An explanation for the observed association of high levels of linolenic acid with asthma and impaired lung function may be that n-3 PUFA could give rise to eicosanoids with varying biological activities, which tend to augment the actions of arachidonic acid-derived mediators rather than exerting a protective effect [5]. For example, a recent study suggested that high levels of n-3 PUFA in colostrum may be a risk rather than a protective factor for atopy development in infants [35].

Monounsaturated fatty acids

High levels of the monounsaturated fatty acid oleic acid were not related to any asthma measure in our study, but were associated with decreased odds for BHR. Dietary intake as well as endogenous synthesis may contribute to levels of oleic acid in serum cholesteryl esters. Two studies based solely on dietary intake data in children indicated a negative relationship of monounsaturated fatty acids (MUFA) with asthma: A study in Taiwan showed an inverse association of asthma with dietary intake of MUFA fats in adolescents [36]. Significant negative associations of current wheeze in children with per capita MUFA intake from vegetables were observed in an ecological analysis of data from ISAAC phase I [37].

Saturated fatty acids

There are conflicting data on the role of saturated fatty acids. Studies on the intake of butter and margarine have been interpreted as a protective effect on asthma of a high consumption of saturated fatty acids (SFA) in form of butter compared with PUFA in form of margarine [16, 38]. Whereas a study on adults gave no consistent pattern of SFA dietary intake and asthma [19], a study on adolescents showed a positive association with saturated fat intake [36]. We observed no relationship between levels of palmitic acid and any asthma measure in our study, but a negative association of high palmitic acid levels with BHR.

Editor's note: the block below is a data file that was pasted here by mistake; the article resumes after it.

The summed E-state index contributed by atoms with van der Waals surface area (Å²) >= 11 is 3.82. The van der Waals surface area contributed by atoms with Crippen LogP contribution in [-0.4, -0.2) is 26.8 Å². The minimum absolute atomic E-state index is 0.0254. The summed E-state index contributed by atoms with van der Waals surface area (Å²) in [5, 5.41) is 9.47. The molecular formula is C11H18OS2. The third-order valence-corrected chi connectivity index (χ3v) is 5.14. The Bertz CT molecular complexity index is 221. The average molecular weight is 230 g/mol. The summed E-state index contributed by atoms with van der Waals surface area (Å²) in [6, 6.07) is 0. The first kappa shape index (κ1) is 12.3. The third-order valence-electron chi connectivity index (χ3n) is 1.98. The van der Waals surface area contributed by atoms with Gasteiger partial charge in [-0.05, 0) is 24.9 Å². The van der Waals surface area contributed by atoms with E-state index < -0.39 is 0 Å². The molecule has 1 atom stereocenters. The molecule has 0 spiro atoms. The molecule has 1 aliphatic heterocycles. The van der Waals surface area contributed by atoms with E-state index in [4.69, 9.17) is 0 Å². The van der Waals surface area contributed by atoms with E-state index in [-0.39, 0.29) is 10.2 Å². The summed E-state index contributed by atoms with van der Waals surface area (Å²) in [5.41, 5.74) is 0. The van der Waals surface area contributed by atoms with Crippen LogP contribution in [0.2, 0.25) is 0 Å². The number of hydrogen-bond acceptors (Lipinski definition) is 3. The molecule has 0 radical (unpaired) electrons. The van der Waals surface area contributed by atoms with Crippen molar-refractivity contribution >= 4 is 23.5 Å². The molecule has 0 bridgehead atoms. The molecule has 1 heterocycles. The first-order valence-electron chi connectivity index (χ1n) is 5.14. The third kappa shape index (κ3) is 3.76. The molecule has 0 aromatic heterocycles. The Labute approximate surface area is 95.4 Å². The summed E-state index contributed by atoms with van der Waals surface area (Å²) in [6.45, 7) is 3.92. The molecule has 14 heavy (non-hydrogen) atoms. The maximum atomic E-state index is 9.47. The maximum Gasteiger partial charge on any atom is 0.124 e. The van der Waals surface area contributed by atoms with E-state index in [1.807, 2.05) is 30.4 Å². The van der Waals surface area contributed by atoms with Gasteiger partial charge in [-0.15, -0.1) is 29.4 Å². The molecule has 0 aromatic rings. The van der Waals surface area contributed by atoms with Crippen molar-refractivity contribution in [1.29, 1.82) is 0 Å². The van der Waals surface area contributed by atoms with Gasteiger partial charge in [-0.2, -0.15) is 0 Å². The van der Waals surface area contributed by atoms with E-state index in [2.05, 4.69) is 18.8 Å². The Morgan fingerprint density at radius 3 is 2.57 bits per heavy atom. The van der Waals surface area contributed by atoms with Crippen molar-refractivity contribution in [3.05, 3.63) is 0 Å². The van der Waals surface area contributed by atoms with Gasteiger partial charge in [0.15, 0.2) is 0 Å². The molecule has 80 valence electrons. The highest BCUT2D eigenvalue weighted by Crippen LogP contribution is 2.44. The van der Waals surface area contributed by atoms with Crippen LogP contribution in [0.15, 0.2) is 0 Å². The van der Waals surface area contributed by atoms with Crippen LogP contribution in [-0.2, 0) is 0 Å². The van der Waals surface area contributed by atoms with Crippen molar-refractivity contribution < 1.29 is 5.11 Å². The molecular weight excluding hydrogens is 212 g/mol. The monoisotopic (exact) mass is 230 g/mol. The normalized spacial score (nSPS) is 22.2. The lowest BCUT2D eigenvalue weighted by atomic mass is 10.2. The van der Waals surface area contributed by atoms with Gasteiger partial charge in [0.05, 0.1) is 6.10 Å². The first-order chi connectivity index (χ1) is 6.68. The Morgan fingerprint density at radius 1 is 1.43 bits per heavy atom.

Limitations and strengths of the study

Our study has some limitations. The cross-sectional design gives no information on the temporal sequence and therefore does not allow a causal interpretation of the observed associations between fatty acid levels and asthma, BHR and lung function in children.

Serum cholesteryl ester fatty acids expressed as proportions of total measured fatty acids may be interpreted as a crude marker of dietary intake during the preceding weeks [11, 13, 39]. The fatty acid composition of cholesteryl esters in our study was within the range described for children in other studies [13–16]. However, the relative proportion of arachidonic acid was considerably higher than in other studies. This may reflect our analytical method, which takes special precautions to prevent degradation of sensitive analytes such as addition of antioxidant or rapid and careful sample preparation [18]. Our observations of significantly higher values of linoleic acid in cholesteryl ester from girls than boys and higher values of arachidonic acid in boys compared with girls are in accordance with data obtained previously in adults [40].